The marketers’ marketer
Scott Dorsey turned his passion for entrepreneurship into a billion-dollar marketing software powerhouse
Thirteen years ago, Scott Dorsey ’99, a graduate of Kellogg’s Part-Time Program, moved back to Indianapolis, Ind., from Chicago and launched an online marketing software company called ExactTarget. The company’s original goal was to help small businesses connect with their customers through permission-based email marketing.
At the time, ExactTarget’s strategy was so new that Dorsey and his partners had to convince entrepreneurs and marketers that it was worth their while. “Today, every business uses email and digital marketing to communicate with their customers,” says Dorsey. “Back then, the power of the Internet was less obvious.”
His evangelism seems to have paid off. Last July, cloud-based CRM leader salesforce.com acquired his then-publicly traded company for $2.5 billion in an all-cash transaction. Dorsey is now CEO of the Salesforce ExactTarget Marketing Cloud, which helps marketers build one-to-one digital campaigns and relationships with their customers.
Dorsey also can lay claim to developing the permission-based, data-driven culture that defines online marketing today, one where customers aren’t just allowing emails into their inboxes, but want product updates and offers through text messages, Twitter, Facebook and custom mobile apps.
ExactTarget has grown its client base far beyond small businesses in the Midwest, managing digital marketing initiatives for thousands of companies, including global brands like Toyota, Microsoft, Gap, Coca-Cola and Expedia. It has also gained a following among digital marketers as an innovator, leader and educator in the field.
“ExactTarget was an early evangelist of the power of digital marketing to connect companies with their customers,” Dorsey says. “Our permission-first focus earned us a strong reputation and helped fuel our growth and adoption of email, mobile and social marketing.”
As a first-time software entrepreneur, Dorsey founded ExactTarget with brother-in-law Chris Baggott and another partner, Peter McCormick. Starting ExactTarget right after the Internet bubble had burst, the trio worked out of a small storefront office in Greenfield, a suburb of Indianapolis, selling a low-cost subscription service that would help small businesses leverage the power of email marketing.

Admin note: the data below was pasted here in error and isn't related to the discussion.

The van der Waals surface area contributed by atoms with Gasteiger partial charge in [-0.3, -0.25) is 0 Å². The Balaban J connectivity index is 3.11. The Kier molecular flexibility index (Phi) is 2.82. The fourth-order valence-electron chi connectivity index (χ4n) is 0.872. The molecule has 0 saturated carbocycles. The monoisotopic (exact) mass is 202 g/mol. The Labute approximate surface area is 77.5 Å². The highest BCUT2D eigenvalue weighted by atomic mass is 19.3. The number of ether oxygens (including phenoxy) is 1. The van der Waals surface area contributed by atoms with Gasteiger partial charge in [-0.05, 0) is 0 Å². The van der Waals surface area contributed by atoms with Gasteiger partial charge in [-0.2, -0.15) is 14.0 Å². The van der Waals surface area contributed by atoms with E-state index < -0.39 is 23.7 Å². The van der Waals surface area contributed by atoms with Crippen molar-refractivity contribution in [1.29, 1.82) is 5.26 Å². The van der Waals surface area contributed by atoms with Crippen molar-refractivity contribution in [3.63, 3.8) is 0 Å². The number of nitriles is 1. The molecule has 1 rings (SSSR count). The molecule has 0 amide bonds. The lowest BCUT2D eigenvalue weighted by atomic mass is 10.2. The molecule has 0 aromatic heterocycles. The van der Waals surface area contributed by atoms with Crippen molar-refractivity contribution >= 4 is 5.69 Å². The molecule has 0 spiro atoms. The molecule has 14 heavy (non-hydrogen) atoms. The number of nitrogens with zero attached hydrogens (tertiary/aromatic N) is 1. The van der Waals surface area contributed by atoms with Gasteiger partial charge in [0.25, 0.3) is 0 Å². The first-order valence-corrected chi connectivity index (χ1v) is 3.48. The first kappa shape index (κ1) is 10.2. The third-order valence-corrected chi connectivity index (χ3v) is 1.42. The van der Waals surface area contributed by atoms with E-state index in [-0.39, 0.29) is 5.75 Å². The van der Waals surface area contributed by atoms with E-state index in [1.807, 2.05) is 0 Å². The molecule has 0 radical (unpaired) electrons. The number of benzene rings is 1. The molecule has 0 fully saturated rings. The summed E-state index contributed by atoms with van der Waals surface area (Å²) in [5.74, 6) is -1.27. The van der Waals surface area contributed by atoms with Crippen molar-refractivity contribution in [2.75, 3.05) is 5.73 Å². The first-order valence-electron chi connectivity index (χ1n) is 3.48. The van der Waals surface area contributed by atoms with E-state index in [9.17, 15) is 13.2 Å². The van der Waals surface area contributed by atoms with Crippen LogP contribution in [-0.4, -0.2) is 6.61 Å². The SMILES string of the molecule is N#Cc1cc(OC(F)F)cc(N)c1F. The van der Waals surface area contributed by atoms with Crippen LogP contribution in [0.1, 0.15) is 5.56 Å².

The company soon landed angel investments and contracts with companies like Home Depot, Hotels.com and CareerBuilder. Along the way, ExactTarget raised hundreds of millions in funding from leading technology venture firms on both coasts. Dorsey rang the opening bell at the New York Stock Exchange when ExactTarget went public in March 2012. Now headquartered in Indianapolis, the company has approximately 2,000 employees working across five continents.
But the decision to go into technology wasn’t a hard one, Dorsey says. As a Kellogg student, Dorsey had been part of a group that met with tech and early-stage startup entrepreneurs, many of whom went on to run Google and some of the tech industry’s largest companies.
“Kellogg provided me with tremendous inspiration and a world-class education that gave me the confidence to start ExactTarget and scale the business to heights beyond anyone’s expectations,” Dorsey says, “including our own.”